It’s one of the rarest types of coffee. Connoisseurs treasure it for its delicacy. And it is neither a pea nor a berry. So, exactly, what is a peaberry?
To understand, you first need to know how coffee grows. Coffee beans grow within fruits called cherries; when ripe, they turn a vibrant red. Most of the time, the cherry contains two seeds that grow side-by-side. These are typical coffee beans. Growing together within the fruit, they develop that shape that you’re familiar with, with a flat side and a domed side.
About 5-10% of the time, however, only one seed grows within the cherry, possibly due to only one ovule being pollinated. These single beans are called peaberries. (Yes, if you’re curious, it is also possible for three berries to mature in a cherry, though that is even rarer.)
How Are Peaberries Different from Other Coffee Beans?
Because peaberries have the cherry all to themselves, they are shorter, plumper, and rounder than their twinned brethren. Since they are sized and shaped differently from regular beans, they require different roasting techniques, and so they must be sorted and separated. However, all but the most practiced can’t tell from looking whether a cherry is concealing a peaberry or a normal pair of beans. This becomes apparent only after the cherries are processed and dried. Growers use sieves, or sometimes more sophisticated machinery that sorts by weight and size, to differentiate peaberries from the rest of the beans.
Peaberries are not intrinsically superior to other beans, just different. They can appear in all growing regions around the world. The same factors that influence the quality of regular coffee beans, from terroir to processing method to transportation and roasting, affect peaberries in the same way.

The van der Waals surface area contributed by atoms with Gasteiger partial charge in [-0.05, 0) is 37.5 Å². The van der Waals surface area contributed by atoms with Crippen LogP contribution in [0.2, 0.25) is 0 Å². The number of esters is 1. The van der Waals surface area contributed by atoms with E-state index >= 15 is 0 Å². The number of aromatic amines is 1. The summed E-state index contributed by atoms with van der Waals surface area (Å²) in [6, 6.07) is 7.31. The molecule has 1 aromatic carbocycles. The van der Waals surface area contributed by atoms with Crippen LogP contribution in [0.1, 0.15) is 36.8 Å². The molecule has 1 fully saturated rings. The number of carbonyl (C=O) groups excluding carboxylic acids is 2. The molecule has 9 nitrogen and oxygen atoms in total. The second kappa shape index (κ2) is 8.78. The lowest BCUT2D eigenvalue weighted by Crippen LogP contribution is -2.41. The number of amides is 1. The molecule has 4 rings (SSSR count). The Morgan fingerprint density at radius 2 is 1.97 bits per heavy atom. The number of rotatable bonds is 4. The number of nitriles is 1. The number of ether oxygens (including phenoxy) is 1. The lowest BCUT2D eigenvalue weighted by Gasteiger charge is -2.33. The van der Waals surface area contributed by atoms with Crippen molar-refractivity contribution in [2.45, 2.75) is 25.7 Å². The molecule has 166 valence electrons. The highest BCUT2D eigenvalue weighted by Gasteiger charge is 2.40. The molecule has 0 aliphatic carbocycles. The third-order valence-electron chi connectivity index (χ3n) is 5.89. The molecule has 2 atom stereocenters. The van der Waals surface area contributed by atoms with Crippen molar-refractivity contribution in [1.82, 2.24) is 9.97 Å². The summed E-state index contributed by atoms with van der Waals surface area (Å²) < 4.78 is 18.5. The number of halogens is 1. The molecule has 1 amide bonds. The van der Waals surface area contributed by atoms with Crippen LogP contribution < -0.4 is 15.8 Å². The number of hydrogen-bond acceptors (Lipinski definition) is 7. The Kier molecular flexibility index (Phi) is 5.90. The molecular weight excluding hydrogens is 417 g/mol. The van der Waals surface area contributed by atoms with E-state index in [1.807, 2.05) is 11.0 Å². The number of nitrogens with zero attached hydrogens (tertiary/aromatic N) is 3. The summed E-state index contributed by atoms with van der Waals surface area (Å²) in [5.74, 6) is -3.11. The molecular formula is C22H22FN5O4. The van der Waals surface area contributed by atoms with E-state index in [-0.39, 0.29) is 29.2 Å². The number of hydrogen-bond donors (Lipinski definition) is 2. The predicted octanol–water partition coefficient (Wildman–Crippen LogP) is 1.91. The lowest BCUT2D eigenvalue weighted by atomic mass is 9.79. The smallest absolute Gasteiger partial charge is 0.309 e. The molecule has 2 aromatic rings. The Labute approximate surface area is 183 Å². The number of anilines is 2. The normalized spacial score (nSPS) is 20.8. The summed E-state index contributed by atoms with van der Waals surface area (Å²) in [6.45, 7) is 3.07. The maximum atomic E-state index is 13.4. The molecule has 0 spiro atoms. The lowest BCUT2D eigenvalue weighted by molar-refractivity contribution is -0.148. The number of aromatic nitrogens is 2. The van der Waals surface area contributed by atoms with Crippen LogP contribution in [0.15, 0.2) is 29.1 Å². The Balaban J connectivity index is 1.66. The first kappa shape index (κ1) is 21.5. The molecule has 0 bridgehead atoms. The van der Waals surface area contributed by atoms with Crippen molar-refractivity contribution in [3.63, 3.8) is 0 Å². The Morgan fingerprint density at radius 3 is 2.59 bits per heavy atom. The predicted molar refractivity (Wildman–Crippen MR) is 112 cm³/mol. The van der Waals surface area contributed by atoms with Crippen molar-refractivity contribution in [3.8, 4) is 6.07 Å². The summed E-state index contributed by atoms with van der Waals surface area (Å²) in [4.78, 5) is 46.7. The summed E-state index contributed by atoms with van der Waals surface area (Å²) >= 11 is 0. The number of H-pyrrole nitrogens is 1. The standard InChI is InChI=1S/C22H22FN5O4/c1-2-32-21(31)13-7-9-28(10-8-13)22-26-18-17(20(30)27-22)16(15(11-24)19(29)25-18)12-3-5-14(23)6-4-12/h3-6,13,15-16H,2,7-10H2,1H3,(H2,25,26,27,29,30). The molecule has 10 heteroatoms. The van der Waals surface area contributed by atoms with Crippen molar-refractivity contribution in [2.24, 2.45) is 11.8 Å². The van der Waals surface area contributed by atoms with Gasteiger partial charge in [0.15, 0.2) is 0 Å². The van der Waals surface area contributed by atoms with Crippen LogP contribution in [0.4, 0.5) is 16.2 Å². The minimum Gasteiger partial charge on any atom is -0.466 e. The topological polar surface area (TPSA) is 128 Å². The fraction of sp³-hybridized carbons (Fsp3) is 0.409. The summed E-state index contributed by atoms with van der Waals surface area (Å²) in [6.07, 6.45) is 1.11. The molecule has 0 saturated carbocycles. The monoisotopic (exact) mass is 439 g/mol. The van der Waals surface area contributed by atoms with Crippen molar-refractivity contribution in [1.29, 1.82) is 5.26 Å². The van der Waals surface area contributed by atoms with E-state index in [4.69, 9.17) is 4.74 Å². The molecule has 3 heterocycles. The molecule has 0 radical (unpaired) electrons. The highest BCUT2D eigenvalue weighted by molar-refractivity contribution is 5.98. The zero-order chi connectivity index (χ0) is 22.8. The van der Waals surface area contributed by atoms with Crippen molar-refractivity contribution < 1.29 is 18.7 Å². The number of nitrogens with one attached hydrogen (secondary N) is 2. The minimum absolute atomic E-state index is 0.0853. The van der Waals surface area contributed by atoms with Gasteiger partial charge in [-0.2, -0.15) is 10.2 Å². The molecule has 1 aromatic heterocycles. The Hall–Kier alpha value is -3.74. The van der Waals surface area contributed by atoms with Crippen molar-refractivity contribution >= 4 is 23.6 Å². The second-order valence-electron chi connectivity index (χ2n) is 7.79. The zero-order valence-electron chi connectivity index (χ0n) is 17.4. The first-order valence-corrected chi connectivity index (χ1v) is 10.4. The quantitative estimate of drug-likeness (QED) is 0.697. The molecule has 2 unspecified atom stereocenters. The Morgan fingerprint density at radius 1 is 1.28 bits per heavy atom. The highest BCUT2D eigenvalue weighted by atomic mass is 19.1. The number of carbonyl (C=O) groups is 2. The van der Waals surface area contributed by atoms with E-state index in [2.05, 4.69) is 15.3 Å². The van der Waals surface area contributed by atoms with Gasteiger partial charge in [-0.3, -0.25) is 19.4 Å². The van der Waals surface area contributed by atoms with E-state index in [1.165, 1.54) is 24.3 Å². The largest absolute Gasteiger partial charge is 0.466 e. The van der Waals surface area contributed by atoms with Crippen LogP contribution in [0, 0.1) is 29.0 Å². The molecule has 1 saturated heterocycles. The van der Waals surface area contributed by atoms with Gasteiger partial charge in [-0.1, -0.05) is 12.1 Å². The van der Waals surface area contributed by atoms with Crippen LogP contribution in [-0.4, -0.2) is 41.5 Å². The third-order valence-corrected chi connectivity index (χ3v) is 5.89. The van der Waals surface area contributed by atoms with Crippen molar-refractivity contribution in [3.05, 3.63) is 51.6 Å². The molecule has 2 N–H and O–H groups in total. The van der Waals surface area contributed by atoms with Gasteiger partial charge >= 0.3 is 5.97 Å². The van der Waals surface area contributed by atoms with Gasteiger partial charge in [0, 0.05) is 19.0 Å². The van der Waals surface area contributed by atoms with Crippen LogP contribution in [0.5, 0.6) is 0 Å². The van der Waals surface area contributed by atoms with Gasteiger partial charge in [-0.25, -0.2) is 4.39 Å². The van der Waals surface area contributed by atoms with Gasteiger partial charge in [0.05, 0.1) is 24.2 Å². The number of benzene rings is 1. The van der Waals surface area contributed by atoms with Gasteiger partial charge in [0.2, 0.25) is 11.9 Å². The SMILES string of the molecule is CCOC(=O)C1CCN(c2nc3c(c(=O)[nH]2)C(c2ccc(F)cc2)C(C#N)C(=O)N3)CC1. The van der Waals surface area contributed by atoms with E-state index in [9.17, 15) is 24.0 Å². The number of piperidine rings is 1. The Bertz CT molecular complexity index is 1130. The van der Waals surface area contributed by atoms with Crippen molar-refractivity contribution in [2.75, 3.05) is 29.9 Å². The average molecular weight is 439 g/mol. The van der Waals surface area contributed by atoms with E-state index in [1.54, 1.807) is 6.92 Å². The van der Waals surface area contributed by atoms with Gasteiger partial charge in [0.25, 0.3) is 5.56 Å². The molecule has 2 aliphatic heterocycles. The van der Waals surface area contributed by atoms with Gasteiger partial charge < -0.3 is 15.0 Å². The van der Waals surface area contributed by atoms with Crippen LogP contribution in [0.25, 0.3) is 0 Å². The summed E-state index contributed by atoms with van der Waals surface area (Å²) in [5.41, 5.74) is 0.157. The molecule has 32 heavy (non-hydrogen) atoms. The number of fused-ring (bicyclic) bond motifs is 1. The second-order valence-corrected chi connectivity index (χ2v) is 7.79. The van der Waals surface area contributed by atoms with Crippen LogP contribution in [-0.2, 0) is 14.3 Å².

Do Peaberries Taste Better than Regular Coffee Beans?
Devotees of peaberries swear that they impart bright acidity, sweetness, and more complex flavors than their counterparts. Some theorize that the peaberries benefit from not having to share nutrients with a sibling bean during maturation and therefore have more flavor, but there is not actual evidence for this.
Any difference in flavor may be a factor of the way they’re roasted. Since they are rounder, they roll more easily in the roaster, making heat transfer more efficient. On the one hand, this means that first crack can come earlier and at a lower temperature than with regular beans, but since they are plumper, it can take longer for heat to penetrate to the center of the bean. Great attention to detail is required so as not to scorch the peaberries.
Why Are Peaberries More Expensive?
Since peaberries occur only in about 5-10% of coffee cherries, they are relatively rare. They must also be sorted and separated, which is usually done by hand. Add to that the mystique and perception that they have a uniquely complex flavor, and peaberries have a cachet that puts them in a class of their own. For these reasons, coffee connoisseurs are happy to pay a premium for these special beans.